And she was.

KP: Yeah.


Both: Sorry!

[Break to grab tissue]

CB: That makes me so proud.

[Tears and laughs]

KP: Insert tears here!

[More tears and laughs]

KP: That piece, it’s just so—even if you don’t set foot in Seattle, when you go through SeaTac Airport that’s the encyclopedic representation of artists in our area and what our region is. It’s just incredible to think about that and that you were part of that. And now with the extension of the light rail going south, at night it’s literally like a glowing beacon. As you come home it almost greets you like a storybook. It’s like Goodnight Moon, it’s the closing to your day, and it’s so special. It’s so great to hear that story because I’ve never heard that before.

CB: I also I also want to give a shout out to the artists who have served on our PAAC, our advisory board because they give up the opportunity to get commissions themselves, but they have so influenced the way we work and the way we think and what we’re able to do with artists. I’m thinking of, for example, Marita Dingus who was on the Public Art Commission very early on in my career and was really instrumental and pushing and talking about how artists of color can be better represented in our collection. And out of that grew the Cultural Heritage Collection at Harborview and we continue to really talk about those things and push them forward. Marita has been hugely influential in our community in general—she really changed my thinking about a lot of things.

I think that those artists who attend all the meetings and try to help other artists along—give them critique and advice and hook them up with fabricators they may not have worked with before—we just had amazing commitments from artists. Artists like Cris Bruch, Pete Reiquam, Claudia Fitch , and so many more. Mary Ann Peters brought the Port Art Commission to tears when she went to testify on behalf of formalizing their Percent for Art program. They cried. You know, those kinds of advocates in our community for the power of art—I just can’t stress enough how much they’ve influenced the way we work.

KP: Well, it’s interesting because something that’s come up lately as we all talk about you—we keep hearing how for so many artists, much of their best work has happened because they’ve been able to work with you. And I would say, as far as our path, there’s always been an exceptional outreach to sort of bring together the perfect dinner party—the right mix of committee members. And you really bring out their best qualities.

CB: Well, part of this, too, is passing it on to you! What do you see in the future? What are you thinking about? You’ve been working in this field a long time.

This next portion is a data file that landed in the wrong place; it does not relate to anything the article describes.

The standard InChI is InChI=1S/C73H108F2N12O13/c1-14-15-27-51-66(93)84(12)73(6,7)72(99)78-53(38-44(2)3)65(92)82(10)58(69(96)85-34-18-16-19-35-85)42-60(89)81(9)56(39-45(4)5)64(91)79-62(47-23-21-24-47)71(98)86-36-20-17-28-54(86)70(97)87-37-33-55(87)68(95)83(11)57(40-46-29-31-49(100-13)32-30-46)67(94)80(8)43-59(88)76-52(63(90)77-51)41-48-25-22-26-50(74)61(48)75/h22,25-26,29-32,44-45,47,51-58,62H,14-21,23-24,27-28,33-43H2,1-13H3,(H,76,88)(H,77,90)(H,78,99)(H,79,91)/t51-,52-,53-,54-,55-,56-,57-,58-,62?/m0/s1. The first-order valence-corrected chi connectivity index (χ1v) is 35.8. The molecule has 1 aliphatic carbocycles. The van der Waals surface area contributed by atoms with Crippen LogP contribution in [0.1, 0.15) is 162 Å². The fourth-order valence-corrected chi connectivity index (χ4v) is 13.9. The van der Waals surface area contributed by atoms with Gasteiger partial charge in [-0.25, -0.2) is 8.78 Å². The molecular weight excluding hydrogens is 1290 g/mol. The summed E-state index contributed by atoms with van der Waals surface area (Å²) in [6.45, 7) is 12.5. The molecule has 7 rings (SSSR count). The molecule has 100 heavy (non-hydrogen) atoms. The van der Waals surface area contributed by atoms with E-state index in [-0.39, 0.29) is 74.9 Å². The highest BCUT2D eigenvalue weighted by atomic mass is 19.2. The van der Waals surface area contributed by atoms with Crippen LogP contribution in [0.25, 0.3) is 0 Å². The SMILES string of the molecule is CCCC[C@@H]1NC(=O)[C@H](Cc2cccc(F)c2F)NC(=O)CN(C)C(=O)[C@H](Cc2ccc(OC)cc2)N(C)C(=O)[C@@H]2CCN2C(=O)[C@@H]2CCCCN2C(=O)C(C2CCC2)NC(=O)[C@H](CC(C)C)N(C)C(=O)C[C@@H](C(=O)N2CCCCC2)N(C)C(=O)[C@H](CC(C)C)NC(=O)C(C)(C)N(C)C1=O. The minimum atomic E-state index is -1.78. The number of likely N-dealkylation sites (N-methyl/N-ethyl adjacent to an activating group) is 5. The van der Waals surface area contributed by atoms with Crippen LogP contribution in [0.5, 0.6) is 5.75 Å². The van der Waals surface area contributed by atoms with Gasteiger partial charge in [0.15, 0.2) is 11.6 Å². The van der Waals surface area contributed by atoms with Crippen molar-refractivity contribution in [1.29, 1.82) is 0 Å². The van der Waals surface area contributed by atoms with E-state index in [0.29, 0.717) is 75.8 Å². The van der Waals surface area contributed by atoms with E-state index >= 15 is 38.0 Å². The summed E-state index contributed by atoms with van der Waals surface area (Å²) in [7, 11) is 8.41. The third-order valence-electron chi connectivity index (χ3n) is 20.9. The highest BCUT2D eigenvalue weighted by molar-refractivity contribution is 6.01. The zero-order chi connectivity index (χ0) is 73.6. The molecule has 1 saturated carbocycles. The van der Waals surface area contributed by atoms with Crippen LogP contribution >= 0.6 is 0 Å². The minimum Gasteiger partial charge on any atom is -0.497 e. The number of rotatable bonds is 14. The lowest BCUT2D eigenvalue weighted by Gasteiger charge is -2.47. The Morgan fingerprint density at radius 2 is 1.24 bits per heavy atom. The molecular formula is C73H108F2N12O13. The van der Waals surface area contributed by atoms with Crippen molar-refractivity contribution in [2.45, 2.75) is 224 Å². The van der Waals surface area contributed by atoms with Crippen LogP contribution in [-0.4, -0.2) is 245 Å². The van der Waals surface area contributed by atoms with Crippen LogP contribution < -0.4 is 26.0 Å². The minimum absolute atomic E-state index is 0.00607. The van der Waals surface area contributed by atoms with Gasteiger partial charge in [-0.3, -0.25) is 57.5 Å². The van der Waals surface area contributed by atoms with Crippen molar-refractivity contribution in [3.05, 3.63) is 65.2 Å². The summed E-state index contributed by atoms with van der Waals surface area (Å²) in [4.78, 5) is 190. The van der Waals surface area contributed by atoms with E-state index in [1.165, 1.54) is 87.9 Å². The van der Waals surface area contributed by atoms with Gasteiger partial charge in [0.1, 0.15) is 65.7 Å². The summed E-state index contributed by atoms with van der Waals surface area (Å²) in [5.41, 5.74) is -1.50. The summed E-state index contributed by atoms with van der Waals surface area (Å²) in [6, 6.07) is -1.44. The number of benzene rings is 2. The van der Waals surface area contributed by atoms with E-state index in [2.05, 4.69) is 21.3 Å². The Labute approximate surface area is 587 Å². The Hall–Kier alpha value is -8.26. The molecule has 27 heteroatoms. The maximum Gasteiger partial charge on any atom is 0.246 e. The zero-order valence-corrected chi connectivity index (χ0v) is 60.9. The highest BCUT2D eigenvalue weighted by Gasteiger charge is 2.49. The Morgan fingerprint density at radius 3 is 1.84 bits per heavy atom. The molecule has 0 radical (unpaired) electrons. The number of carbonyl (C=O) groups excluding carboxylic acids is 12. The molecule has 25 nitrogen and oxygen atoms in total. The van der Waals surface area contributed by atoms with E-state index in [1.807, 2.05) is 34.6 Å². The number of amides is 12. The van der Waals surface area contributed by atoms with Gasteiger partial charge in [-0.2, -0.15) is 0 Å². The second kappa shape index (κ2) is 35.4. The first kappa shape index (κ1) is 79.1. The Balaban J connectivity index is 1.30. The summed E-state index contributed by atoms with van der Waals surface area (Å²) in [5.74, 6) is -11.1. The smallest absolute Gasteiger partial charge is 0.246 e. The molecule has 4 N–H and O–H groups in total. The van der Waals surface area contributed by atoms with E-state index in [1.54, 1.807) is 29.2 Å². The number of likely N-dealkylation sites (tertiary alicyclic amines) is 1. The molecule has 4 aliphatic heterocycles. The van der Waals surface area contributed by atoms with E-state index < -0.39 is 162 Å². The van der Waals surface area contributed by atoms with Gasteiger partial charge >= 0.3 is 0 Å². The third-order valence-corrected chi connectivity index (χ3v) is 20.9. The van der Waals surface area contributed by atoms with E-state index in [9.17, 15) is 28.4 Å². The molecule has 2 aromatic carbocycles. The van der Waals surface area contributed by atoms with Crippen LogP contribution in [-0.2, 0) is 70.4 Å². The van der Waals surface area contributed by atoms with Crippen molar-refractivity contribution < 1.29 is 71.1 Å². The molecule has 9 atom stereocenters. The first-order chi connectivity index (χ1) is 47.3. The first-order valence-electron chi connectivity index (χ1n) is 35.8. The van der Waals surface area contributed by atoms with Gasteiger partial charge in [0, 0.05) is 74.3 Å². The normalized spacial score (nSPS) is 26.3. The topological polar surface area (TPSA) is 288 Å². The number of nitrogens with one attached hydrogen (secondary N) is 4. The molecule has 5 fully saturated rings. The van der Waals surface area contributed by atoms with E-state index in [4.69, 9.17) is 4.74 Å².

KP: Thanks for asking that. It’s so interesting to be here—to be at 4Culture after the career I’ve had moving around the country. And for me, every place I’ve worked, every team I’ve worked with has become family. And every place has been—whether for a short time period or longer—has really been about growing, about learning to create experiences. From the New York City subway, to convention centers, to schools, to working with the great team at the Seattle Office of Arts & Culture—coming here really feels like landing at home. Some of my questions for you were coming from a place of thinking about where we go—I can’t shake the world we live in right now, in good and bad ways. There are so many good things that are coming, and there are really horrible things happening. Out of the negative, I’ve been trying to think a lot about what the positive can be. And while I realize all of our work isn’t necessarily social practice, I’m thinking about things like Creative Justice and the power of that—how do we move forward? It is time to step up, and we need to be the makers of social change. It’s just too late to wait for anybody else to take care of it. I feel like there’s a real urgency right now. For both of us, we’ve been in the field a long time, there are always trends and change, ebb and flow. But I feel like we’re at a really critical point—the time is now, there isn’t a time to go back to. I so seriously think about this every day in the context of what we do. There’s always a way to do better and to learn. You’re one of the originators of 4Culture, from the King County Arts Commission, all the way to now—how does that feel?

CB: I see a tremendous positive future for 4Culture. All the change we’ve been through has made us tough, resilient, focused, brilliant programmers, a tight team. Our reach has gotten broader and I think that will continue. Change is a powerful motivator and it shifts your thinking and allows you to try new things.

KP: Any last words of advice for someone who might be reading who’s just starting a career in Public Art?

CB: Don’t be afraid to fail! On time and on budget is not always the measure of success.


CB: It’s so not! It’s so not. And be an advocate. There will always be somebody in the room watching out for maintenance. Always somebody in the room watching out for budget, or making sure that the artwork is built properly. There will be people like that and they’re necessary. But there won’t always be somebody who’s a really strong and articulate advocate for the artist’s vision. Learn that, care about it, be great at it.

KP: Do more of it.

CB: Do more of it! Twice as much and twice as often.